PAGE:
Migrate From IMSL.NET to IMSL C
December 13, 2019

How to Migrate from IMSL.NET to IMSL C

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As IMSL.NET (C#) Numerical Library comes to an end, we've seen an increase in requests for how to transition to IMSL C (CNL) while still using C#. This blog provides an introduction on how to pass a C# function to a CNL routine, and how to handle arrays that will be seen and modified by both managed and unmanaged code using Platform Invoke (P/Invoke) to solve these issues.

What Is P/Invoke?

Official documentation describes P/Invoke as:

"A technology that allows you to access structs, callbacks, and functions in unmanaged libraries from your managed code. Most of the P/Invoke API is contained in two namespaces: System and System.Runtime.InteropServices. Using these two namespaces gives you the tools to describe how you want to communicate with the native component."

More detailed information on P/Invoke can be found here.

Calling a CNL Routine from Managed Code

Let's look at how to perform a simple call to a CNL routine from C#. Many CNL routines return results as pointers to arrays or other data structures that must be freed in order to avoid memory leaks. If a CNL routine, called from a managed environment, returns a result in this manner, then the CNL routine imsl_free must be used to free this memory.

The following code will call the CMath routine imsl_free, which takes a pointer generated previously by CNL, and frees the associated memory. More details on the imsl_free routine can be found in the CNL documentation, located here.

First, we use DllImport to load the managed library imslcmath_imsl_dll.dll and then define a managed method that will call the unmanaged function imsl_free.


[DllImport("imslcmath_imsl_dll.dll", EntryPoint = "imsl_free",
CallingConvention = CallingConvention.Cdecl, CharSet = CharSet.Unicode)]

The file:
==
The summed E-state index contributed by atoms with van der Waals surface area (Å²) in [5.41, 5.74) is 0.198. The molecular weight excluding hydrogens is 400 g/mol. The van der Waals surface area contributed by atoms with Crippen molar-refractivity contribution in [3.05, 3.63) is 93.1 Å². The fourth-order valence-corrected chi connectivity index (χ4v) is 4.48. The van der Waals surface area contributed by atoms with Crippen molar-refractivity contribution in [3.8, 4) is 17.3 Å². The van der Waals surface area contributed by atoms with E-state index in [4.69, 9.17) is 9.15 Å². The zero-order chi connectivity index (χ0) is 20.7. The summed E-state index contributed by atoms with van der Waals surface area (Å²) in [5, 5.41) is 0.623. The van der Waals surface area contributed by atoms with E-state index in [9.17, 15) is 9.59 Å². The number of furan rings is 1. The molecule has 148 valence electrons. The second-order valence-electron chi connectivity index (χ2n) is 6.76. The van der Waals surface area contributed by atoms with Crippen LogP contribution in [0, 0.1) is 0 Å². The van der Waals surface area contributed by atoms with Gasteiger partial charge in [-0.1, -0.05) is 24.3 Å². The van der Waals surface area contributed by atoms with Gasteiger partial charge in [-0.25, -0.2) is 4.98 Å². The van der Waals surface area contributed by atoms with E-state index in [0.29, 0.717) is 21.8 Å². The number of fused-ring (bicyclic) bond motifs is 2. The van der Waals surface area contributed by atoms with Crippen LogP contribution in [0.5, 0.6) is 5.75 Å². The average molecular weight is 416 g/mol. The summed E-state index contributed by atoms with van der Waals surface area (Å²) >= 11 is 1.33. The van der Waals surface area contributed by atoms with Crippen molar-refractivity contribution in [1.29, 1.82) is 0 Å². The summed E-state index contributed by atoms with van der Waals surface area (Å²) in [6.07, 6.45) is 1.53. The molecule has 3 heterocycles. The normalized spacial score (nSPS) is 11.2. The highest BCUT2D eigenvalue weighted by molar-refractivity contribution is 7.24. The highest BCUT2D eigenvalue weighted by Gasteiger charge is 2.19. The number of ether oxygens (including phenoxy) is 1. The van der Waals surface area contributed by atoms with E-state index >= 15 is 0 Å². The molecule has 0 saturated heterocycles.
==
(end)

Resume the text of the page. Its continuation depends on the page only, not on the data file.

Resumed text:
static extern void Free(IntPtr pointer);

In this example, the CMath shared library imslcmath_imsl_dll.dll, as well as its relative path, is provided to DllImport (more information on DllImport default search locations can be found here). EntryPoint is specified as 'imsl_free', since that is the routine that we want to import into managed code. If the function declared in managed code uses the exact name as the function in unmanaged code, EntryPoint can be eliminated. CallingConvention.Cdecl is used. Specifying Cdecl as the calling convention means that the caller cleans the stack rather than the callee function. Unicode is specified as the character set.

The CMath function imsl_free can now be called from C#.


public static void Main()
{
    // Do work, CNL returns solution as a pointer, result
    Free(result);
    //
}

Passing a C# Function to CNL

This example will show how to pass a C# function to a CNL routine. It uses the CMATH routine min_uncon (more details on the min_uncon routine can be found here). Type double min_uncon has the following signature:

double imsl_d_min_uncon (double fcn(), double a, double b, …, 0)

where fcn() is a user-supplied function. Since CNL will need to call fcn(), a C# function in managed code, one or more times during the routine, we can set up a callback to allow this. DllImport is used once again to import the unmanaged library, and a function imsl_d_min_uncon is defined, which will call the CNL function of the same name. Note that since the managed function is given the same name as the unmanaged routine to be called, the EntryPoint does not need to be specified.


[UnmanagedFunctionPointer(CallingConvention.Cdecl)]
     internal delegate double Callback(double F);
 
[DllImport("imslcmath_imsl_dll.dll",
     CallingConvention = CallingConvention.Cdecl, CharSet = CharSet.Unicode)]